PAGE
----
This is my first month in Singapore to start working here. I have heard that this country is very strict with their citizens and even tourists to keep the country clean and proud. Are there any behaviors which we need to avoid while staying in Singapore?
I lived in Singapore for ~7 years, so I suppose I'm pretty well placed to answer this question.
TL;DR, don't worry about it: if you behave respectfully/normally by Western standards in Singapore, you'll be totally fine. If anything, Singaporean culture tends towards the brusque, people tends to be pretty straightforward in their interactions compared to (say) Japan. You want beer or not? Cannot lah, drink three bottle already!
You should, however, be aware that law enforcement in Singapore operates on the Chinese principle of "Kill the chicken to scare the monkey" (杀鸡儆猴), meaning enforcement is loose (compared to most SE Asian countries, cops are a rare sight) but punishments are draconian. In particular:
- Drugs are treated extremely seriously, punishments even for simple possession range from years in jail to death.
- Vandalism, including graffiti, is punished with caning. Mostly famously, an American kid who keyed cars got a jail sentence and 4 strokes of the cane despite a plea of clemency from Bill Clinton.
- Offensive behavior while being drunk in public can lead to fines of up to $1000 or 6 months in jail, simply from somebody being annoyed with you. Public urination or getting into fights etc is even worse.
- Littering carries heavy fines; repeat offenders are sentenced to Corrective Work Orders, meaning sweeping the streets!
- Politics, religion and race relations are a complicated minefield that tourists are best off not entering. Of course, this is true anywhere in the world, but in Singapore there are potential legal consequences if somebody is offended by what you say or write.
As for the famous chewing gum ban, it's not absolute (medical/dental gums are permitted) and it's not the act of chewing that's banned, but littering with used gums.
This question is indeed very broad. But I can understand where it comes from. I have lived in Singapore for the last couple years and often do I get this kind of questions, given the reputation that the country has in the West. Just to get something out of the way: You won't get into any problems for eating chewing gum. It is not commonly sold in Singapore, but bringing it in in small quantities and eating it in public is not a problem.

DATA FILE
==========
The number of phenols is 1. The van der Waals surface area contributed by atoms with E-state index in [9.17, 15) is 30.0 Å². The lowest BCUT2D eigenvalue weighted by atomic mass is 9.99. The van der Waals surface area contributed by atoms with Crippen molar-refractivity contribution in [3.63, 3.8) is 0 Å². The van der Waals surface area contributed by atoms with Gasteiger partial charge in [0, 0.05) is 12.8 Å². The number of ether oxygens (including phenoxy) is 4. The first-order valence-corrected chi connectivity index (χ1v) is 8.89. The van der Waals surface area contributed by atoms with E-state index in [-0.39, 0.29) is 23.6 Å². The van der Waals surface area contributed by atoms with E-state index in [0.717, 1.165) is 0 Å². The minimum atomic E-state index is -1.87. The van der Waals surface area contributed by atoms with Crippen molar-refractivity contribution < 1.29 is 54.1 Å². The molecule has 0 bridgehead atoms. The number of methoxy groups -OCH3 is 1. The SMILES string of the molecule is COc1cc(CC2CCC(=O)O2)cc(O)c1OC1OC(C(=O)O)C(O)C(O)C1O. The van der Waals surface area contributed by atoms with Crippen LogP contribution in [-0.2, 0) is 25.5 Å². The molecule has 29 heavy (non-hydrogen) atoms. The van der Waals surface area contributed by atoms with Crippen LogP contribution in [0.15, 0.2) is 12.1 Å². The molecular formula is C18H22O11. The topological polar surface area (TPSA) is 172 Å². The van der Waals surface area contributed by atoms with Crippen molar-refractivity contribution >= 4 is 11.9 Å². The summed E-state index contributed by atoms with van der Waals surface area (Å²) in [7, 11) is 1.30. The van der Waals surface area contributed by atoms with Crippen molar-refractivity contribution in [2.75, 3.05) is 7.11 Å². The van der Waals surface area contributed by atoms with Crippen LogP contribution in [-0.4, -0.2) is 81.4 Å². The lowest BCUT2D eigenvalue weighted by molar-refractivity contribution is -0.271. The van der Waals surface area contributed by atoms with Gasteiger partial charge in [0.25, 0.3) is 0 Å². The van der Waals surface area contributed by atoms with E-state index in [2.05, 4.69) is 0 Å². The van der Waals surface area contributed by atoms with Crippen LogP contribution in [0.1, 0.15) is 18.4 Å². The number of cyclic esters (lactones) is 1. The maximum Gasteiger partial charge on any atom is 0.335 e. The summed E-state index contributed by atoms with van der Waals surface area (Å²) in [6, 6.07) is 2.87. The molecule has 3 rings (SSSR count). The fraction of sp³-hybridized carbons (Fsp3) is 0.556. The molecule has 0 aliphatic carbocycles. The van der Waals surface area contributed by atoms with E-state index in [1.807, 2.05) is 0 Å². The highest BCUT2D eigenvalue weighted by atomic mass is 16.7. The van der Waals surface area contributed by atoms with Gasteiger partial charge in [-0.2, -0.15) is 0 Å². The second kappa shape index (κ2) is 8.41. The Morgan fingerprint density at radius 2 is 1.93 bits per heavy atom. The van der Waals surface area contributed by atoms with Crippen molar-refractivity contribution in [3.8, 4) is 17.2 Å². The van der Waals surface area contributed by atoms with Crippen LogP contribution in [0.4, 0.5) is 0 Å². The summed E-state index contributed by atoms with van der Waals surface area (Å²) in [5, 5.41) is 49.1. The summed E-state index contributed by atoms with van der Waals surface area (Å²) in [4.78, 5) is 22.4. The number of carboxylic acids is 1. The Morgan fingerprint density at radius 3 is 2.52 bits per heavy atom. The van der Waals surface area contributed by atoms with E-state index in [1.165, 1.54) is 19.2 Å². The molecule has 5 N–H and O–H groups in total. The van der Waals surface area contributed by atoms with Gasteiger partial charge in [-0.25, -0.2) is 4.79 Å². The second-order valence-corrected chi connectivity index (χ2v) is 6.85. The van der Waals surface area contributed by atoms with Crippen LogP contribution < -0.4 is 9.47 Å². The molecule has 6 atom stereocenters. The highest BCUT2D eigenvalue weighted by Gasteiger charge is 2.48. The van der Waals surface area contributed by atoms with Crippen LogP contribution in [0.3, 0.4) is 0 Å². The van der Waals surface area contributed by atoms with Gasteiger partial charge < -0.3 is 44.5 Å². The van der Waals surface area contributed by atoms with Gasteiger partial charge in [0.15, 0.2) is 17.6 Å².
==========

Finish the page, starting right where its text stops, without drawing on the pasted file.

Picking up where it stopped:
You seem to be mostly concerned about things which are illegal and not things which are disrespectful. I would say, that as long as you act normally, without trying to do funny or obviously illegal acts, you will be fine most of the times. If there is something which you are not supposed to do, you'll very likely find a big sign indicating this. For a good overview, you might want to refer to this wikivoyage page. Some general (besides the very obvious) things which you should not do are:
- Drugs. This leads to very heavy prison terms and can lead to the death penalty. This also includes cannabis.
- Bribe. While this is very common in neighbouring countries, there is usually zero tolerance on this. Just trying to offer a bribe to any official will most likely get you arrested on the spot.
- Racial or religious remarks. There are quite strict laws against offending racial or religious feelings, so do be careful there. It is mostly not an issue when talking to friends or colleagues, but sometimes foreigners get called out for posting insensitive things on Facebook or blogs.
If you smoke, you might want to consult the very long list of places where you are not allowed to smoke. In general, you are not allowed to smoke indoors (including open-air corridors), at covered areas (including bus stops, walkways and overhead bridges) and within 5 metres of any entrance or exit.
This is mostly about laws. When it comes to etiquette and respect, there are of course a lot of other rules and conventions. Again, there's a summary of that on wikivoyage. In general, as a foreigner, you will get some leeway there though and it is okay if you don't know all of those at first.
protected by JonathanReez♦ Apr 29 '18 at 16:27
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